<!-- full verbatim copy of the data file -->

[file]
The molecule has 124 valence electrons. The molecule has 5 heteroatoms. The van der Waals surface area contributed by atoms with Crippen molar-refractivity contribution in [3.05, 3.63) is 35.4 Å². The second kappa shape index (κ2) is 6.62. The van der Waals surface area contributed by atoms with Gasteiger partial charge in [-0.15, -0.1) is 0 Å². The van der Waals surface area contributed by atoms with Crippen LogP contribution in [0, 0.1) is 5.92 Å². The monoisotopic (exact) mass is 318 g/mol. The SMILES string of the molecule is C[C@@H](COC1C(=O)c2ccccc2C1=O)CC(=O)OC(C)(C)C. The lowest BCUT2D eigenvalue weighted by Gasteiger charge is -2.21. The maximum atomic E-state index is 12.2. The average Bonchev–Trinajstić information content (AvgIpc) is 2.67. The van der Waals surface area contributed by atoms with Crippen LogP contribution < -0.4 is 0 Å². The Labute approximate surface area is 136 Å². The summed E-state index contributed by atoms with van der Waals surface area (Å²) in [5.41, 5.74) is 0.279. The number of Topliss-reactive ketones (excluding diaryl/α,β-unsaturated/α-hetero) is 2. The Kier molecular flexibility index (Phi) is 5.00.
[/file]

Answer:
The molecule has 124 valence electrons. The molecule has 5 heteroatoms. The van der Waals surface area contributed by atoms with Crippen molar-refractivity contribution in [3.05, 3.63) is 35.4 Å². The second kappa shape index (κ2) is 6.62. The van der Waals surface area contributed by atoms with Gasteiger partial charge in [-0.15, -0.1) is 0 Å². The van der Waals surface area contributed by atoms with Crippen LogP contribution in [0, 0.1) is 5.92 Å². The monoisotopic (exact) mass is 318 g/mol. The SMILES string of the molecule is C[C@@H](COC1C(=O)c2ccccc2C1=O)CC(=O)OC(C)(C)C. The lowest BCUT2D eigenvalue weighted by Gasteiger charge is -2.21. The maximum atomic E-state index is 12.2. The average Bonchev–Trinajstić information content (AvgIpc) is 2.67. The van der Waals surface area contributed by atoms with Crippen LogP contribution < -0.4 is 0 Å². The Labute approximate surface area is 136 Å². The summed E-state index contributed by atoms with van der Waals surface area (Å²) in [5.41, 5.74) is 0.279. The number of Topliss-reactive ketones (excluding diaryl/α,β-unsaturated/α-hetero) is 2. The Kier molecular flexibility index (Phi) is 5.00.